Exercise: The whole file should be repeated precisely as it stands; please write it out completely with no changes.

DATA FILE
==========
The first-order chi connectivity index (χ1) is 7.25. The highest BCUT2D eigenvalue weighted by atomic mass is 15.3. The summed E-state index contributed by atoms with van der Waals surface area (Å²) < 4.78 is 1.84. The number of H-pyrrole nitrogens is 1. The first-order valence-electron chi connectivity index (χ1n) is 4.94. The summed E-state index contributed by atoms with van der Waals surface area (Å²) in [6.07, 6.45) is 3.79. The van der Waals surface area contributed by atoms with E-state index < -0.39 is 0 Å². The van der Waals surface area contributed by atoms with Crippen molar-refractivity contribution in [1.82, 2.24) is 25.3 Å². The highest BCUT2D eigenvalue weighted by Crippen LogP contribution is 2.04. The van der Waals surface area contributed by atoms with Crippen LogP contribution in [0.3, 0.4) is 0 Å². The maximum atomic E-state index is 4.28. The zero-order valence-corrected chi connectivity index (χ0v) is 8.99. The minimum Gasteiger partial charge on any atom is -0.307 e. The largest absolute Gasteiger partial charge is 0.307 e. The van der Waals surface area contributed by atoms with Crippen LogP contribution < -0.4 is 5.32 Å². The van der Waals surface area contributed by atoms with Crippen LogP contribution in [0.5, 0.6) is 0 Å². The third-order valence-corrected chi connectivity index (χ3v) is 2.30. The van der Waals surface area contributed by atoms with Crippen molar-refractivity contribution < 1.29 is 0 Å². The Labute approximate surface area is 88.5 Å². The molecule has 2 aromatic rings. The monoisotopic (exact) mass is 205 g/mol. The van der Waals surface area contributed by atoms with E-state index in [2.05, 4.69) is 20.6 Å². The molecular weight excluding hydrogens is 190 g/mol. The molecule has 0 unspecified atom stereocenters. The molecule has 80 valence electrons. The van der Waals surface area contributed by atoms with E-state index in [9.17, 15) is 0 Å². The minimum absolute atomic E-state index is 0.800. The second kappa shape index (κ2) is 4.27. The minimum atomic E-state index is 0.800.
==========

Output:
The first-order chi connectivity index (χ1) is 7.25. The highest BCUT2D eigenvalue weighted by atomic mass is 15.3. The summed E-state index contributed by atoms with van der Waals surface area (Å²) < 4.78 is 1.84. The number of H-pyrrole nitrogens is 1. The first-order valence-electron chi connectivity index (χ1n) is 4.94. The summed E-state index contributed by atoms with van der Waals surface area (Å²) in [6.07, 6.45) is 3.79. The van der Waals surface area contributed by atoms with E-state index < -0.39 is 0 Å². The van der Waals surface area contributed by atoms with Crippen molar-refractivity contribution in [1.82, 2.24) is 25.3 Å². The highest BCUT2D eigenvalue weighted by Crippen LogP contribution is 2.04. The van der Waals surface area contributed by atoms with Crippen LogP contribution in [0.3, 0.4) is 0 Å². The maximum atomic E-state index is 4.28. The zero-order valence-corrected chi connectivity index (χ0v) is 8.99. The minimum Gasteiger partial charge on any atom is -0.307 e. The largest absolute Gasteiger partial charge is 0.307 e. The van der Waals surface area contributed by atoms with Crippen LogP contribution < -0.4 is 5.32 Å². The van der Waals surface area contributed by atoms with Crippen LogP contribution in [0.5, 0.6) is 0 Å². The third-order valence-corrected chi connectivity index (χ3v) is 2.30. The van der Waals surface area contributed by atoms with Crippen molar-refractivity contribution < 1.29 is 0 Å². The Labute approximate surface area is 88.5 Å². The molecule has 2 aromatic rings. The monoisotopic (exact) mass is 205 g/mol. The van der Waals surface area contributed by atoms with E-state index in [2.05, 4.69) is 20.6 Å². The molecular weight excluding hydrogens is 190 g/mol. The molecule has 0 unspecified atom stereocenters. The molecule has 80 valence electrons. The van der Waals surface area contributed by atoms with E-state index in [9.17, 15) is 0 Å². The minimum absolute atomic E-state index is 0.800. The second kappa shape index (κ2) is 4.27. The minimum atomic E-state index is 0.800.